Bowen has heard accounts from teachers on staff who had to jump into Lahaina harbor with their children during the wildfire and were traumatized by that experience; Bowen noted that many did find their children. Bowen also thinks there were private rescues the public was unaware of.
“I know people who had to grab their kids and whatever they had and run out of fire from Lahaina,” she said. “Everything that could go wrong did go wrong.”
Bowen expressed that the DOE and much of the govrnment has failed in communicating any plans they have, like how to reopen schools, roads, and businesses and strategies to educate students. Bowen noted that 30% of her school’s staff lost their homes and couldn’t teach for weeks, only to find out about being called back to work from the news.
“There are a lot of traumatized individuals,” Bowen said. “In the beginning, I felt like I was coping with it, and I hid it well, until I realized that I needed counseling, and I needed to network with other teachers. Everyone has a different experience as far as what they need to do to stay sane. Some people can do counseling now, but for others it may take a while.”
Public meeting outside of Lahaina
As the raging wildfires spread rapidly through historic Lahaina at 1 mile per minute on Aug. 8, the parents of the missing children feared their kids—many of whom were at home alone since school wasn’t back in session yet—had been unable to escape in time. Much of that heartbreak and fear emerged at the DOE’s special Board of Education (BOE) meeting in Honolulu on Sept. 7.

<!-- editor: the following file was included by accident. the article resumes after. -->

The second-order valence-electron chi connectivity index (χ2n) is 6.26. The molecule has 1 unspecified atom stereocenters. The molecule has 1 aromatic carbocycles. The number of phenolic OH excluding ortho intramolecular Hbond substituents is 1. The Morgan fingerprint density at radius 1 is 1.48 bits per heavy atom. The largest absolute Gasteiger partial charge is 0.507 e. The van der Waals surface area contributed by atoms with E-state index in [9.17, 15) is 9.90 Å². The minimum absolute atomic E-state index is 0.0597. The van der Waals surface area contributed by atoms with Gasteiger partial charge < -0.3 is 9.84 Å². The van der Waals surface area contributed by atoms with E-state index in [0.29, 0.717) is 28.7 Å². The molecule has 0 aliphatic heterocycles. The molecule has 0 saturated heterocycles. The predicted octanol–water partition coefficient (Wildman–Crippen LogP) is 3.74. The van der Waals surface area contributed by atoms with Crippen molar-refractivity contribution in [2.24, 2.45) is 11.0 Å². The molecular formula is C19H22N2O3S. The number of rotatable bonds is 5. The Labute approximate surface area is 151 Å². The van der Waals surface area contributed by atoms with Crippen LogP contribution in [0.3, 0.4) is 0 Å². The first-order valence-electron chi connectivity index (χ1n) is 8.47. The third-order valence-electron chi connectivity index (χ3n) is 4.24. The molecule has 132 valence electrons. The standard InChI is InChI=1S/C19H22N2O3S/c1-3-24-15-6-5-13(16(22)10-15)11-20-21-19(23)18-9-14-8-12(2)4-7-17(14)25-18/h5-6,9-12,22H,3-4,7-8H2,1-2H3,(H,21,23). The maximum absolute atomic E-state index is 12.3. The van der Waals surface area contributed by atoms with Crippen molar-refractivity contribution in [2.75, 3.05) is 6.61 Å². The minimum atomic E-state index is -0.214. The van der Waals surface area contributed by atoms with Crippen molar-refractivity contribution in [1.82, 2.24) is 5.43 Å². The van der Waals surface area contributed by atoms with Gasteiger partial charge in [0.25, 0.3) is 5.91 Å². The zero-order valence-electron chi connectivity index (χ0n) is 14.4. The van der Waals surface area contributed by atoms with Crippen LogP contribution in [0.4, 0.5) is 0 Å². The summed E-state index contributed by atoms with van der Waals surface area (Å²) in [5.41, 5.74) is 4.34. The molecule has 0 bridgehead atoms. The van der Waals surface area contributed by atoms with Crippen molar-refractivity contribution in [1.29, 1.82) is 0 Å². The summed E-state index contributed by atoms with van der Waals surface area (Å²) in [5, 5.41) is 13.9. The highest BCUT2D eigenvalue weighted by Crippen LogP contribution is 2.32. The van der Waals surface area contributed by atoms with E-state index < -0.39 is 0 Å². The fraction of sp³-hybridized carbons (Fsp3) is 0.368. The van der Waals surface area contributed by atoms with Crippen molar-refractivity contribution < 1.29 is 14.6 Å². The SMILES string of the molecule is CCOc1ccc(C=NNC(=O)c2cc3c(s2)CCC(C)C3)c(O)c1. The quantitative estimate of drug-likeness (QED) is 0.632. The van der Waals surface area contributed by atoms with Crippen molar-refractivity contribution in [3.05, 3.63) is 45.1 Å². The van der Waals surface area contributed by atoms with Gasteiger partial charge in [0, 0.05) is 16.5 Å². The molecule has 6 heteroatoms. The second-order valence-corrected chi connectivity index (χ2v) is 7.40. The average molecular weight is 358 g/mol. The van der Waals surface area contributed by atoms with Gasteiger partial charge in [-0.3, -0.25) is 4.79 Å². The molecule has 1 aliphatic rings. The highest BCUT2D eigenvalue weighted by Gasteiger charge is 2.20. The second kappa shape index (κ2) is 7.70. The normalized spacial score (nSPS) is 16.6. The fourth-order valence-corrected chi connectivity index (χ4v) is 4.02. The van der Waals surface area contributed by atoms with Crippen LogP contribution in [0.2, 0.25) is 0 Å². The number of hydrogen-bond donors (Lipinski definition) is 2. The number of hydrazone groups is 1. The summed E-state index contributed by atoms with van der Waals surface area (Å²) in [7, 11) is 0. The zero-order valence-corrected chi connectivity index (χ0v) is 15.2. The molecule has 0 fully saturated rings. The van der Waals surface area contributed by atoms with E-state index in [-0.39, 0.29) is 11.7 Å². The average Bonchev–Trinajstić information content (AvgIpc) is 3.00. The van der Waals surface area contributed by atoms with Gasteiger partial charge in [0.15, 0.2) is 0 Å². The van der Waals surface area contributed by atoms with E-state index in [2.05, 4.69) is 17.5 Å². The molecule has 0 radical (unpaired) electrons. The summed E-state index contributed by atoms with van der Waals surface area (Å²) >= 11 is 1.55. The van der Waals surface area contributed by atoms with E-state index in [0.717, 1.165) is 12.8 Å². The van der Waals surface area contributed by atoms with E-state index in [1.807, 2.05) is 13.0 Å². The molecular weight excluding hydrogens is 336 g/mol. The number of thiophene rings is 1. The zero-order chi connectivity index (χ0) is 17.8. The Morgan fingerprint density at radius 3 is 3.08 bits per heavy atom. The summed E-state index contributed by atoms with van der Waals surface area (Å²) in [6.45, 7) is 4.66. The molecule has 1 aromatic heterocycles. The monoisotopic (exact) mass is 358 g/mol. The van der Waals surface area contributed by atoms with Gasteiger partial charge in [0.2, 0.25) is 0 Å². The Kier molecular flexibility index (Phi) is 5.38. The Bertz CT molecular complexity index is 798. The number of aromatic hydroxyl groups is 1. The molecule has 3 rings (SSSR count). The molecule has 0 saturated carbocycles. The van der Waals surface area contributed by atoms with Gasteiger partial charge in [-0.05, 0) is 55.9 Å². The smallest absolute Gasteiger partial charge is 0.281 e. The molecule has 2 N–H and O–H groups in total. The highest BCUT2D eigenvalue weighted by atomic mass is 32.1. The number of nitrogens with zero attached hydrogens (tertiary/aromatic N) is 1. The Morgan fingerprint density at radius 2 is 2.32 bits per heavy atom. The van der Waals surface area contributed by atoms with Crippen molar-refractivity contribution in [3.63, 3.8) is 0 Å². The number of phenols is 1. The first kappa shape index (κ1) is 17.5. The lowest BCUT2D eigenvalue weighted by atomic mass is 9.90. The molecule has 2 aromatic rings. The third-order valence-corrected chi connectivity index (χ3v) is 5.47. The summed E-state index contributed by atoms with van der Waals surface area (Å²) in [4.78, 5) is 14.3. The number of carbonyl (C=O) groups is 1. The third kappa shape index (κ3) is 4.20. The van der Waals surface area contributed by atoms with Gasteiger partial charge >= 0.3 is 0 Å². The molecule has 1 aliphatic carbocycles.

A major concern expressed in live and written testimony before the board was frustration with the DOE’s lack of transparency around the unaccounted for public school children and the minimal communication among the DOE, BOE, and the public.
Wallyn Christian, a grandparent from O‘ahu, made an impassioned plea to BOE members at the Sept. 7 meeting, saying the government has been showing a lack of compassion and action.
“The sad part of it is the keiki [a Hawaiian word for baby or child] is our future, and I’m sure all of you have keiki. You need to put yourselves in the shoes of the families who lost their children,” Christian said.
The meeting was held on O‘ahu in Honolulu, where the BOE and DOE are based, but several people who testified live and in writing expressed that the meeting should have been held on Maui.
“I just really feel like the board itself should be there, giving the people of Maui the opportunity to be present, so you can feel their spirit on another level,” Jessica Caiazzo, the founder of Hawaii Parents United on O‘ahu, said. “I just find it completely inappropriate to be here. Anything dealing with Lahaina should be in Lahaina.”
DOE personnel are actively working on contacting families impacted by the Lahaina wildfires disaster.
“What you need to do is get us involved,” Christian said at the meeting. “The people are your resources. Use them. We’re willing to go to Maui and help. We are the most resourceful people on this planet. The people of Hawai‘i, and the people of Maui especially, will build back Maui way quicker than the government.”